Alcohol And Eczema - Is There A Link?
So it’s a Friday, and your skin has been playing up again all week. Itching at night and disturbing your sleep, demanding CONSTANT moisturising to keep the dry skin hydrated, and turning red or inflamed at the drop of a hat.
Basically, it’s needy. And even though you promised to complete dry January all the way through, one drink won’t hurt, right?
Turns out, maybe it will! (Trust us we’re as gutted as you are).
So yeh, alcohol and eczema? It’s a thing - and not in a cute way.
In this article, you’ll learn:
1. The symptoms of eczema
2. The reason alcohol might be impacting your skin
3. How to drink without causing a flare up
4. Simple home treatment tips if it’s already too late
Let’s get to it!
First up, what are the symptoms of eczema?
- Itchy skin
- Dry, sensitive skin
- Rough leathery patches
- Oozing or weeping
- Areas of swelling and discomfort
In total there are 7 different types of eczema - all of which might show up differently on the skin.
Check out our Resources page for a deep dive into each one.
Alcohol and eczema - why it might be impacting your skin
Right then, why we all came to the party.
Alcohol causes a number of automatic responses in the body which might be impacting your skin and exacerbating your eczema symptoms. As ever it won’t likely be the solo trigger, but more a supporting cast member in the (long) story of your eczema flare ups.
1. Alcohol dehydrates
I’m sure everyone is already acutely aware of this - thanks to that dry mouth you wake up with every morning after drinking the night before. But when it comes to your skin, this plays a more prominent role.
Alcohol is a diuretic - meaning it will cause your body to release stored fluids. This on the surface seems fine, but when your body then demands this fluid to flush out internal toxins, we have a problem.
It will ‘steal’ moisture from your skin - and leave you with dry patches as a result.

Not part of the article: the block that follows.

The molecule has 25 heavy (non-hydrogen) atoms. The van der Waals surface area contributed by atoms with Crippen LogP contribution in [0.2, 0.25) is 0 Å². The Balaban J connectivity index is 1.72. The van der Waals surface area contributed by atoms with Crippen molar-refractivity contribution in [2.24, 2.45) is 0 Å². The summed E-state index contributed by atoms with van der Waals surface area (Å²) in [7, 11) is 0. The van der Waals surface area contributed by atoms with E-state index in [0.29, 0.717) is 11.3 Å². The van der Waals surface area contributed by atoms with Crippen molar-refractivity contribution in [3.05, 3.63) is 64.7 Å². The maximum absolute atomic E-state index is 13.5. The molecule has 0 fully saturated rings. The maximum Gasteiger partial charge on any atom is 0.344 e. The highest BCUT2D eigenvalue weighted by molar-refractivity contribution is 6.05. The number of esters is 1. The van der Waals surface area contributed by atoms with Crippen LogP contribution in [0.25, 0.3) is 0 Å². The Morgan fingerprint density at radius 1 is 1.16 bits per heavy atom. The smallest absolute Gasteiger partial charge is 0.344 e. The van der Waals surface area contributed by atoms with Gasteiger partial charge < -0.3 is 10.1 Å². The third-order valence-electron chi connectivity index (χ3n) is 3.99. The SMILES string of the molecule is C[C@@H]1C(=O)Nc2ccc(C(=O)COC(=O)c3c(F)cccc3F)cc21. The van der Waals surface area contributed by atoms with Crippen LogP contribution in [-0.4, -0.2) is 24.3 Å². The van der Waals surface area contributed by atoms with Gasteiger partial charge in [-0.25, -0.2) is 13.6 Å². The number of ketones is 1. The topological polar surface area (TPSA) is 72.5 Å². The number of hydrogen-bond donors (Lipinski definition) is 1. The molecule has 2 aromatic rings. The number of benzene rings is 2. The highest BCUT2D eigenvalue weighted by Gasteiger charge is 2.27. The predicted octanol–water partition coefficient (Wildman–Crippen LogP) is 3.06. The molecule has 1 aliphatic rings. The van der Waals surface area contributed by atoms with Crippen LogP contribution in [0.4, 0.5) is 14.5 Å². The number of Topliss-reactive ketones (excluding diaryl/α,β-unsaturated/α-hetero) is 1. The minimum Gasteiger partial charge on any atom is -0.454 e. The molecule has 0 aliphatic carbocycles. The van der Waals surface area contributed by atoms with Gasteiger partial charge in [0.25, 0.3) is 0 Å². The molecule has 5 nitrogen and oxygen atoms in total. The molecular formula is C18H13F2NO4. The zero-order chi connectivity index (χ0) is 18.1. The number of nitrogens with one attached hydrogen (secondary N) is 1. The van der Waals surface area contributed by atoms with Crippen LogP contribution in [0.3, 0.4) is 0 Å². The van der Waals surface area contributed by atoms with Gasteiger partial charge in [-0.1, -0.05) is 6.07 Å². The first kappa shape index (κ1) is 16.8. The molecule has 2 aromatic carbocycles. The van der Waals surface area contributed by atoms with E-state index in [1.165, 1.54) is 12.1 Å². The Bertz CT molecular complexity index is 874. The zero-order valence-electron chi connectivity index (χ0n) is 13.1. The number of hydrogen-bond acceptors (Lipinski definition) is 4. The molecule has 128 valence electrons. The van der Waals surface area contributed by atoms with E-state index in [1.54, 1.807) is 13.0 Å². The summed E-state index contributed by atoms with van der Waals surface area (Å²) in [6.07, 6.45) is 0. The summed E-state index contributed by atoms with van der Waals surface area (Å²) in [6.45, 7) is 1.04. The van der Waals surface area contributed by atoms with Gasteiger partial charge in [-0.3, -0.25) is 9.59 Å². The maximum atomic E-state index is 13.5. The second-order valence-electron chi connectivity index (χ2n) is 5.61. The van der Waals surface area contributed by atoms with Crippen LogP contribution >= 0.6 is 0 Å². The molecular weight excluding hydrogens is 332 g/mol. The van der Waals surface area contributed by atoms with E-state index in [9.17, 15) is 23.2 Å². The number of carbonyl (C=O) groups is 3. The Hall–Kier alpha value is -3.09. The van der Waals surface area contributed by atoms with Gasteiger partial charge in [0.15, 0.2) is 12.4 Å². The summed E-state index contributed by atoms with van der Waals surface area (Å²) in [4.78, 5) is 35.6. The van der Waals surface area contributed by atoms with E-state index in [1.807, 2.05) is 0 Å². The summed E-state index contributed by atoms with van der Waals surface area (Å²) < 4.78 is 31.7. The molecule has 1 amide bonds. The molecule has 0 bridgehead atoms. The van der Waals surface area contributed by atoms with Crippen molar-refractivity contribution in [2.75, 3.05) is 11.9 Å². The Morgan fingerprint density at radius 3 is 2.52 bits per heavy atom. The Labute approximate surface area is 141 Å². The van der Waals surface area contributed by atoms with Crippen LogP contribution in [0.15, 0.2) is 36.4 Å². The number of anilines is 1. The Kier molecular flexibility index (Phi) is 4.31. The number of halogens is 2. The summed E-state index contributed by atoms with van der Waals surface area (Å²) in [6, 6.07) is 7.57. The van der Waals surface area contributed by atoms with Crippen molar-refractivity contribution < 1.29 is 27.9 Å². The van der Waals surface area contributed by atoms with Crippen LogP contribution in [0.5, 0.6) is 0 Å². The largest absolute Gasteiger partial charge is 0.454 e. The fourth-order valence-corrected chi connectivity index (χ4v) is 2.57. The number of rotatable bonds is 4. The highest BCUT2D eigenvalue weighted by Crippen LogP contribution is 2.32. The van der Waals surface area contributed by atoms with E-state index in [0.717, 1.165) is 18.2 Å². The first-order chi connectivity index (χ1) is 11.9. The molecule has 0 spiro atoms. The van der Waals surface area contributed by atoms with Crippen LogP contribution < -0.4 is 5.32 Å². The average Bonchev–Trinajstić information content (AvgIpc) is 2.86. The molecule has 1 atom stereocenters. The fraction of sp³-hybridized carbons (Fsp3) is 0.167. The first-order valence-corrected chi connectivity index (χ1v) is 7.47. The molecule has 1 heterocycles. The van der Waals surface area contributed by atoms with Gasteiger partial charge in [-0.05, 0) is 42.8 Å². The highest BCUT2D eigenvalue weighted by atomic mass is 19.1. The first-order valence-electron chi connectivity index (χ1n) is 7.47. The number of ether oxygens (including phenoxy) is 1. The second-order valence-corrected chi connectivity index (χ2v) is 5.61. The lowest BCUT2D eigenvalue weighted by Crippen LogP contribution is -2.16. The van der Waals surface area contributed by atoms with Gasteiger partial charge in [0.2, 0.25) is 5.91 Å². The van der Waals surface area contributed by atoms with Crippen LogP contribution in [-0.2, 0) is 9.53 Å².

2. Stops the absorption of vitamin C
Vitamin C is known to be a natural antihistamine and plays an important role in overall skin health. If you’re suffering from a deficiency (which could be likely if you drink regularly) there’s a possibility it might aggravate your eczema.
3. Can trigger inflammation
Some of the worst foods for triggering inflammation can be gluten, dairy and sugar. Unfortunately, that pint of beer or espresso martini contains all 3.
The result? A mini flare up. Exactly not what the doctor ordered.
4. Impairs immune system
Alcohol can suppress your immune system function when consumed regularly. This means you’re less equipped to fight off bacteria or viruses and as a result, weaker in your battle against eczema.
5. Can dilate blood vessels
This overtime can make your skin drier and more prone to inflammation or itchiness.
6. Leads to poor decisions over diet
We’ve all been there, and when you’re drunk or hungover it seems such a wonderful decision. But that large kebab or box of cookies really isn’t doing your skin (or your waistline) any favors.
Especially if you know certain food groups have triggered flare ups in the past, but still decide to scoff it anyway!
7. Kills good bacteria in the gut
Overall gut health is essential for keeping your body in top working order. Consistent alcohol consumption can kill off the good bacteria in your gut and lead to an overgrowth in bad flora and unfavorable microbes - a great way to worsen your eczema symptoms.